- Special Counsel
It seems that clinical laboratories are under more scrutiny now than ever before. Whether it is the testing for COVID-19 performed during the public health emergency or the urine drug screens performed as part of patient compliance monitoring for pain management and substance use disorder treatment programs or just routine panels ordered by primary care providers, an audit is going to come. And, the burden has never been heavier on laboratory providers to establish that they have an effective corporate compliance program to ensure the provider is not engaging in practices deemed to be fraudulent, wasteful, or abusive to governmental payors.
In March 1997, the Department of Health and Human Services’ Office of the Inspector General (OIG) published its first model voluntary corporate compliance program for clinical laboratories. The model plan is instructive as it provides keen insight into the government’s general views toward a health care provider’s responsibilities to combat health care fraud, waste, and abuse within its own company – and, sometimes, outside of it. Significantly, the OIG model plan sets forth its concept that a clinical laboratory is responsibility for monitoring and educating medical providers with respect to the ordering of medically necessary tests.
In this day and age, corporate compliance programs are a must, even for non-laboratory providers. Federal statutes like the Stark Law carry monetary penalties that can become massive in a hurry, and the federal Anti-Kickback Statute contains a criminal component in addition to its own large financial penalties. By establishing and maintaining an effective compliance program, healthcare entities can seek to avoid violations of state and federal healthcare laws – especially those laws that can land them in prison, and good compliance programs can reduce certain criminal penalties in the event that violations do occur.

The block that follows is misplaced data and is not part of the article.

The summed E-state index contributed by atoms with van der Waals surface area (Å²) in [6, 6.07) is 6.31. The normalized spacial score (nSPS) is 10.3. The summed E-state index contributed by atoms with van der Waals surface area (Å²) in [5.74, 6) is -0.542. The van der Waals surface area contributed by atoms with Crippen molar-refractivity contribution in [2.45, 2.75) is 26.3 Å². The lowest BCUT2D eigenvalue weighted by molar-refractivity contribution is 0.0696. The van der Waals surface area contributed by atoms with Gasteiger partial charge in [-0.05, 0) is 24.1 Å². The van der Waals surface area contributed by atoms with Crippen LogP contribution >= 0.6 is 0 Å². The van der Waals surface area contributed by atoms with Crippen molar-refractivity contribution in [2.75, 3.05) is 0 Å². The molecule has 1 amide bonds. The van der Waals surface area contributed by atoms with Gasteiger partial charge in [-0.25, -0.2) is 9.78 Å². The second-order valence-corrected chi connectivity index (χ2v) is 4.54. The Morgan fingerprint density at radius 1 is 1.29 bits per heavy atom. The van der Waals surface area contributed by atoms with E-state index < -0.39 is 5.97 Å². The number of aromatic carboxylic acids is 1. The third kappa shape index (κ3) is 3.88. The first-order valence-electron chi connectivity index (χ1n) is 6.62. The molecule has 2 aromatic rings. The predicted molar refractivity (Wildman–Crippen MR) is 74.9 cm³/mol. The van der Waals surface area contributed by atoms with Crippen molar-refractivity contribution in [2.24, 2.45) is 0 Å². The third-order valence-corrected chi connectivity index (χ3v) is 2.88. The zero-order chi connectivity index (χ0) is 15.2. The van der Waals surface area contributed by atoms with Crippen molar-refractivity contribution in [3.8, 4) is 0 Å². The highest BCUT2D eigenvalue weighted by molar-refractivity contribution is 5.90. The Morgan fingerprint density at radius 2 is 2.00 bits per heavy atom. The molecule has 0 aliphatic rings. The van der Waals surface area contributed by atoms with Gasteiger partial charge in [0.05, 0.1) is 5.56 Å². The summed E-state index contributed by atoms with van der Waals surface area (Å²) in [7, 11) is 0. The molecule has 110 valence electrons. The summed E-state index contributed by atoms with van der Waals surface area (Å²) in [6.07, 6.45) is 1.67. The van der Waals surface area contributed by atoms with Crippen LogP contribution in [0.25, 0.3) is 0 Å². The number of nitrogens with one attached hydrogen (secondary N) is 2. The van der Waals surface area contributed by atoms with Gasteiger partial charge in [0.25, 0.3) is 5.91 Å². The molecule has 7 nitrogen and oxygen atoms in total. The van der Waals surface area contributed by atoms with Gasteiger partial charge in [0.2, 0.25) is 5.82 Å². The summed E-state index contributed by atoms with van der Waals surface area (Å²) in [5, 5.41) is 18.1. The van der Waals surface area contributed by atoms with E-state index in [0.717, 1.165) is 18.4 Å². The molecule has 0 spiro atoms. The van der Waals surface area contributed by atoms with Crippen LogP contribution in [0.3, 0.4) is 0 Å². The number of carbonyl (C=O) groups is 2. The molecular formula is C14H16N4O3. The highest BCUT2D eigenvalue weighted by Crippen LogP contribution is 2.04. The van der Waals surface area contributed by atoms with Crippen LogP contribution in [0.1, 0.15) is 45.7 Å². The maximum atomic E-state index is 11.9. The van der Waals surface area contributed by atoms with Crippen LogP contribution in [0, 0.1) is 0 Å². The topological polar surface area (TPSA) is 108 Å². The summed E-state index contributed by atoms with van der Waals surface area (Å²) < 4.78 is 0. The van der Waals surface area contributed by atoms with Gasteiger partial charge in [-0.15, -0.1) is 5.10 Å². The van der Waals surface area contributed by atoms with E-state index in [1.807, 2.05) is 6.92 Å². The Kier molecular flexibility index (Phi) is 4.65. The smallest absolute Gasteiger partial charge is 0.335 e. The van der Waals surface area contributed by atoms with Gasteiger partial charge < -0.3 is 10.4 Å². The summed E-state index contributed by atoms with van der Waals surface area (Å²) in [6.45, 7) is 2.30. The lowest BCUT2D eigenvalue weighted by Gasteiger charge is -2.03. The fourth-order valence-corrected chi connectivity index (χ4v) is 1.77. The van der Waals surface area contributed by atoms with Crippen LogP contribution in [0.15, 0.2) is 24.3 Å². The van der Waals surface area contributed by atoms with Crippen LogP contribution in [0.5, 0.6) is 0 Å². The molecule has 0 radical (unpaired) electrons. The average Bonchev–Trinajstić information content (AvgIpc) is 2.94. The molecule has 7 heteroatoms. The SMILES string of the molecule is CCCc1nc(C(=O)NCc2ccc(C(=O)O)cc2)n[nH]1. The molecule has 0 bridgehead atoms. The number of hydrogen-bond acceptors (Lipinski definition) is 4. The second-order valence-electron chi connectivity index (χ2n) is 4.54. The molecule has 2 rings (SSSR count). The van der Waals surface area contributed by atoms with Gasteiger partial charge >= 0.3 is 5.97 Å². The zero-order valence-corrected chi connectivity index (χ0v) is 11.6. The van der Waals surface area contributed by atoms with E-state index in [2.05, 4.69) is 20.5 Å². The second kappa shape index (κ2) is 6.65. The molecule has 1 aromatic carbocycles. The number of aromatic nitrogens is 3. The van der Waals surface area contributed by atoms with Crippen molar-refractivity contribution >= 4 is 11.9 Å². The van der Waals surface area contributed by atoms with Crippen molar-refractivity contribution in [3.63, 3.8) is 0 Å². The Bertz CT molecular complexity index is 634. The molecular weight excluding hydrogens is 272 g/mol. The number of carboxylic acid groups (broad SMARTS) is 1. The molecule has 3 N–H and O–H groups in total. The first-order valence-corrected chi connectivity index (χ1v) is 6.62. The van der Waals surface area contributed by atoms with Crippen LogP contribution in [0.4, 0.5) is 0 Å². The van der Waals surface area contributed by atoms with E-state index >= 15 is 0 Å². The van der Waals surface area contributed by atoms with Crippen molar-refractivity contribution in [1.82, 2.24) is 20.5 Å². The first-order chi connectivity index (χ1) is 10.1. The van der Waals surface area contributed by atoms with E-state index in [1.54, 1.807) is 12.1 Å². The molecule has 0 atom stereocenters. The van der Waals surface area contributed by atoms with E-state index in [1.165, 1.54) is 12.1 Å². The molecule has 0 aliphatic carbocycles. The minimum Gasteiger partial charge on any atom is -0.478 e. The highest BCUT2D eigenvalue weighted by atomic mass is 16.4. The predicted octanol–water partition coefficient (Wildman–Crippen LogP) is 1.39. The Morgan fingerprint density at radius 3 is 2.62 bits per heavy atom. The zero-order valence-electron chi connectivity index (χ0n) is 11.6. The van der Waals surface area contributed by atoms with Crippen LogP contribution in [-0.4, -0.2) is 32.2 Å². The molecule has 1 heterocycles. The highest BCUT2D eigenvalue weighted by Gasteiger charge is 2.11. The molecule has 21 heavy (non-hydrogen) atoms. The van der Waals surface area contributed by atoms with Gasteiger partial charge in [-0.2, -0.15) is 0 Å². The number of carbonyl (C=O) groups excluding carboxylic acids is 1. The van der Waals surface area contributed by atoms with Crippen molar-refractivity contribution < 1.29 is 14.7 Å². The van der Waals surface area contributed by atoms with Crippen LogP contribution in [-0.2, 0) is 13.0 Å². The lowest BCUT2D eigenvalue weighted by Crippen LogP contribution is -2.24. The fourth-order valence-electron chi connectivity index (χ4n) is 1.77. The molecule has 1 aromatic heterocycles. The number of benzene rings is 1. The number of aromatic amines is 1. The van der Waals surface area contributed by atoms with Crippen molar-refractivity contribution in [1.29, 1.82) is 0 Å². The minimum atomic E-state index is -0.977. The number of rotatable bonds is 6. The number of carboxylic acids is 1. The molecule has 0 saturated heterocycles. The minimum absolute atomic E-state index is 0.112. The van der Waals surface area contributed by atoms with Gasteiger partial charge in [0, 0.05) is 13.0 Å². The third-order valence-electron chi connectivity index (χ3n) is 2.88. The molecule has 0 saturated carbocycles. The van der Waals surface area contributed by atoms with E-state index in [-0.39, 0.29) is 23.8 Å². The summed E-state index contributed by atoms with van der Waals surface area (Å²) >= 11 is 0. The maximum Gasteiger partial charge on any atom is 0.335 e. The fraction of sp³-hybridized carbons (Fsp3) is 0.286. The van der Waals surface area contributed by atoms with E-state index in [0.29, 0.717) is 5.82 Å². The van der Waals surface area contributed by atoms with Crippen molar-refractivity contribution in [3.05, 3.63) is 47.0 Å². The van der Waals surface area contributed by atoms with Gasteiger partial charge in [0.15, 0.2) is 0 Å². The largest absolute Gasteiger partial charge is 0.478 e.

While the OIG’s model compliance plan for clinical laboratories is deemed “voluntary,” best practice would be to adopt as many of the OIG’s recommendations as possible. This is like the teacher telling you exactly what is going to be on the final exam. Failing to heed this warning can only work against anyone who is later found to be noncompliant. Some significant aspects of the model compliance plan include:
- written standards of conduct for employees;
- the development and distribution of written policies that promote the lab’s top-down commitment to compliance and that address specific areas of potential risk for fraud, waste, or abuse, including billing and marketing;
- the designation of a compliance officer and/or compliance committee who charged with the responsibility of operating and overseeing the program;
- the development and offering of compliance-based educational and training programs to all employees;
- the use of audits and other evaluation techniques to monitor compliance and ensure reduction in identified problem areas;
- the development of a code of improper/illegal activities and the use of disciplinary action against employees who violate the compliance policies (or applicable laws);
- the investigation and remediation of identified systemic and personnel problems;
- the promotion of and adherence to compliance as an element in evaluating supervisors and managers;
- the development of policies addressing the non-employment or retention of sanctioned (or excluded) individuals;
- the maintenance of a hotline to receive compliance-related complaints and the adoption of procedures to protect the anonymity of complainants; and
- the adoption of recordkeeping and retention requirements.
As my other laboratory clients have worked to build and maintain their own effective compliance programs, one of the concerns I have repeatedly heard is with regard to a laboratory’s legal responsibilities for the determination of “medical necessity.” Specifically, the OIG holds that “laboratory compliance plans should ensure that claims are only submitted to federally funded health care programs for services that the laboratory has reason to believe are medically necessary.” While acknowledging that licensed medical providers, and not labs, make the decisions regarding medical necessity, the OIG nevertheless suggests that labs must assume some responsibility for ensuring that “claims are only submitted to federally funded health care programs for services that the laboratory has reason to believe are medically necessary.”
Figuring out how to address all these proposed responsibilities and duties can be overwhelming and extremely time consuming – especially if you are starting from scratch. However, laboratories cannot wait to begin addressing these issues, as one never knows when an unannounced audit will come. With compliance in mind, laboratory providers who have not already done so will want to immediately begin developing and implementing compliance programs, including policies and provider agreements, consistent with the OIG’s model plan.
If you need assistance with this process, we can help! Bowles Rice LLP maintains an experienced Health Care Practice Group that is ready to assist healthcare providers in addressing their most pressing compliance concerns.